Joan Didion, Feminism, and What Women Owe The World
I read Slouching Toward Bethlehem in high school, and for the first time in my life, I wanted to be a writer. I suspect Joan Didion has that effect on many people, especially young women. Like other great writers, she makes it easy to picture that future as glamorous, interesting, iconic. Specifically, though, as a very feminine person, she makes it easier for me to picture myself as a great writer.
Joan Didion’s work is distinctly…feminine. It’s hard to put a finger on how I know that, sort of like it’s hard for me to put a finger on what, exactly, femininity is in the first place. She describes girlhood, and womanhood, and the stretch in between in a way that feels quintessential.
At 15, she liked the big, high-ceilinged bedrooms in a house she visited because “one can imagine reading in one of them, or writing a book, or closing the door and crying until dinner.” When she was 28, and beginning to discover that “some things are in fact irrevocable,” she writes, “All I ever did to that apartment was hang fifty yards of yellow theatrical silk across the bedroom windows, because I had some idea that the gold light would make me feel better.” In an essay published on the front cover of the Times she describes “what it is like to be a woman, the irreconcilable difference of it — that sense of living one’s deepest life under water, that dark involvement with blood and birth and death.”
In my world, femininity has always been synonymous with gender. It’s something that’s been pushed on me, something to challenge, to question, to push back against. I’m told I don’t have to be soft, or nurturing; I can be anything a man can be. Didion shows me a different meaning of womanhood. It’s not that women have to be anything, but maybe that we share something. We have something. We’re badass. As a writer, a female writer with an unmistakably female voice that took itself seriously, took femaleness seriously, and did not apologize for doing so, Joan Didion became a model for future generations of female writers to imitate and admire. She provides a timeless blueprint for what it can look like to be both a woman and a writer, and to not have let either contradict or overpower the other.
Didion once told Linda Kuehl in an interview for The Paris Review, “When I was starting to write — in the late fifties, early sixties — there was a kind of social tradition in which male novelists could operate. Hard drinkers, bad livers. Wives, wars, big fish, Africa, Paris, no second acts. A man who wrote novels had a role in the world, and he could play that role and do whatever he wanted behind it. A woman who wrote novels had no particular role.” Maybe it didn’t exist back then, but for me, Joan Didion created that role for women writers.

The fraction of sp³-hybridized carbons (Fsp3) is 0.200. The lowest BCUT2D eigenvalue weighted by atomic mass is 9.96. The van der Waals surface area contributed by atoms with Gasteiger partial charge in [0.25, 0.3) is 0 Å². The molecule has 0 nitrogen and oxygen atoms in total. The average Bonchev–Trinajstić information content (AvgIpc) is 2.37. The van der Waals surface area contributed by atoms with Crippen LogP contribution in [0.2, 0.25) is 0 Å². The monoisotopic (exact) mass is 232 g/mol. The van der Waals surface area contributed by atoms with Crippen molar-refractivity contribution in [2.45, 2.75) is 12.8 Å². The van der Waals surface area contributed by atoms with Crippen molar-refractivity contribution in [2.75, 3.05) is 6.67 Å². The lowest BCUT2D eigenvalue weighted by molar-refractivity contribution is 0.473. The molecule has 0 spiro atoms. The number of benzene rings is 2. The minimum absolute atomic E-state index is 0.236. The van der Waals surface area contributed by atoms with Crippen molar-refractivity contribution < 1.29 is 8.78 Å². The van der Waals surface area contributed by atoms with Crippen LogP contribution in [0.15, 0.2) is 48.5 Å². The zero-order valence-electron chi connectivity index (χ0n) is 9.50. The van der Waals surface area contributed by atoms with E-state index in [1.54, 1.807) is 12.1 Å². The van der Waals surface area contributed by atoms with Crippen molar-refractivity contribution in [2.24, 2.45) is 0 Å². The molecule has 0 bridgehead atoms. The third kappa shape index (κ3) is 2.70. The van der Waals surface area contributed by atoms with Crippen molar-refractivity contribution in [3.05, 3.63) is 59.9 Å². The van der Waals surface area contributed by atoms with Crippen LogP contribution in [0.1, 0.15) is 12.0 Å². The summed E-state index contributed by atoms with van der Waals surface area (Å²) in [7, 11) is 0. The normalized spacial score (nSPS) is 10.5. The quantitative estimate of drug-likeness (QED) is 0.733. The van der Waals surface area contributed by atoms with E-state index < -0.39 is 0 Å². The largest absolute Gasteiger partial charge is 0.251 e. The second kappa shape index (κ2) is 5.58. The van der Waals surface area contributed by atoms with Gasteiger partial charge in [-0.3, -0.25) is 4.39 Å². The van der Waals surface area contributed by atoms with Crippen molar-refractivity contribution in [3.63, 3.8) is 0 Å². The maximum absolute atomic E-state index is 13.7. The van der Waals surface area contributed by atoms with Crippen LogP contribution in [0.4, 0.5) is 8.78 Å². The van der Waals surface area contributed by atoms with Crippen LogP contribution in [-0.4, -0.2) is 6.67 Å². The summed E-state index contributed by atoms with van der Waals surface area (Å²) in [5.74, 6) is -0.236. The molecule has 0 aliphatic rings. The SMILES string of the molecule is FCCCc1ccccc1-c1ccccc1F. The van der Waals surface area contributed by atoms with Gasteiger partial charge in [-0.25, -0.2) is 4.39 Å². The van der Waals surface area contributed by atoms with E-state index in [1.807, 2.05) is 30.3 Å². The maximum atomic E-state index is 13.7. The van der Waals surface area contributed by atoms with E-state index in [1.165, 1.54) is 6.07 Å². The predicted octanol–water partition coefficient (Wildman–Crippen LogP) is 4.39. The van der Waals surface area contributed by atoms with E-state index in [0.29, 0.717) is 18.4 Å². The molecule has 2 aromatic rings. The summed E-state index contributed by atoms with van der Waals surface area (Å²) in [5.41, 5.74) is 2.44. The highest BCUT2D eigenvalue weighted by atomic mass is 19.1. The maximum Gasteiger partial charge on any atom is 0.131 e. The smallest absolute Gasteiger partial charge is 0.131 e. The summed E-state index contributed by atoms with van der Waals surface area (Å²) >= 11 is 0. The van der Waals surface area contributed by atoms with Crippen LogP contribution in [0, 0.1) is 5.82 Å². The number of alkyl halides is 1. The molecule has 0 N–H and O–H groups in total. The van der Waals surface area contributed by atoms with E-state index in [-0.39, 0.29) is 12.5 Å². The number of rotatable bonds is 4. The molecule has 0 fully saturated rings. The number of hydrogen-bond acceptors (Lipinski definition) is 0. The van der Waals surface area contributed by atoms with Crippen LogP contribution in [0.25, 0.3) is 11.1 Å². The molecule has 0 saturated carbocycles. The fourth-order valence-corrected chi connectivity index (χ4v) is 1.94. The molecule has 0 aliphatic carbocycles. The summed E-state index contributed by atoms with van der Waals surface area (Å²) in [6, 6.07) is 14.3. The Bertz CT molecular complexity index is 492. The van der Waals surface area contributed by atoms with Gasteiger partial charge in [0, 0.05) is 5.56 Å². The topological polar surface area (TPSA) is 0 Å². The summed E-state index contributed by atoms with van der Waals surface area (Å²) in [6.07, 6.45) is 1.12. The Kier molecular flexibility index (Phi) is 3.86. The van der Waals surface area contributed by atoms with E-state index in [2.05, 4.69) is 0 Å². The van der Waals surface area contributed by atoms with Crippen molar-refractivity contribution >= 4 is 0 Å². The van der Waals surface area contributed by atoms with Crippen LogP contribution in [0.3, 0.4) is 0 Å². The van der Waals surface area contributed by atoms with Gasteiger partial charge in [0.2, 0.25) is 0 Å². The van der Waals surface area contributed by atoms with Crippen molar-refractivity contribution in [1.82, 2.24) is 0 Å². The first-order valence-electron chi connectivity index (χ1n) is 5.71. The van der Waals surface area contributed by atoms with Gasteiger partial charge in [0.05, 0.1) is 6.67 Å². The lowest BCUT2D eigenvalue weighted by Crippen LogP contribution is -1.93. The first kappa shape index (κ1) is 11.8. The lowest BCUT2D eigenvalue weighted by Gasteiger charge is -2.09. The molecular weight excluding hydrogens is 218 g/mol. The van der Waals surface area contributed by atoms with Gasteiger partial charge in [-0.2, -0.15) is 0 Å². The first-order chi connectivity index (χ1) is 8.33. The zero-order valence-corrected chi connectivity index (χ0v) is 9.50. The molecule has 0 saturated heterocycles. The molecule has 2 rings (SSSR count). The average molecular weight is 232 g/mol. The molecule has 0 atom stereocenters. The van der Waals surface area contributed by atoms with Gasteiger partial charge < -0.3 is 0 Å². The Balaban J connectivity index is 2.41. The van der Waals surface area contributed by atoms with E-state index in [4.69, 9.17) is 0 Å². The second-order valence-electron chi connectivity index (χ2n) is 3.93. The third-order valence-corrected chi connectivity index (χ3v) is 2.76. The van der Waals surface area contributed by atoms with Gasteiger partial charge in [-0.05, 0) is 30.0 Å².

Traditional gender roles dictate that women should be small, quiet, and meek. Didion said herself that the fact that she was “so physically small, so temperamentally unobtrusive, and so neurotically inarticulate” was her main advantage as a reporter, because it allowed her to observe people as they are, when they think nobody is watching. They didn’t know to be threatened by her, because she didn’t look at all threatening. Of course, Didion is not the perfect patriarchal picture of a fragile feminine flower. She’s just as often described as emotionless, cool, hard, and distant.
Most journalists would describe the experience she recounts in Slouching Towards Bethlehem, when she met a five-year-old girl who was tripping on acid, as terrifying, heartbreaking, distressing. But not Didion. When asked about it in her Netflix documentary “The Center Will Not Hold,” Didion takes a long, almost uncomfortably long pause before looking up and saying with a spark in her eye, “Let me tell you, it was gold. You live for moments like that, if you’re doing a piece.”
Rather than being nurturing, empathetic and sensitive, she seems to be silently, brutally judging almost everyone and everything she writes about. Her essays, in general, are not particularly nurturing or sympathetic. But that’s what makes her so easy to admire. She exposes the rules of gender for what they are, arbitrary and best interpreted by each individual on a case-by-case basis, as they see fit. Didion’s message to the women she inspires is not that they need to be masculine, or that they need to be feminine, but that they need to know who they are and to be true to themselves. They need to work hard and have self-respect.
Caitlin Flanagan wrote for The Atlantic, “Women who encountered Joan Didion when they were young received from her a way of being female and being writers that no one else could give them. She was our Hunter Thompson, and Slouching Towards Bethlehem was our Fear and Loathing in Las Vegas. He gave the boys twisted pig-fuckers and quarts of tequila; she gave us quiet days in Malibu and flowers in our hair.” Didion’s descriptions of clothing read like something in Vogue magazine. Vogue is the type of magazine that tends not to be taken too seriously in the literary world, and it’s a also magazine that employed Joan Didion for ten years. She mentions details about clothing in a way that makes it obvious that she takes fashion seriously, because, as she said, “style is character.” Fashion was clearly a real, important interest of hers. She shows us all that smart girls can like fashion, and John Wayne, and still cover the Vietnam War, too.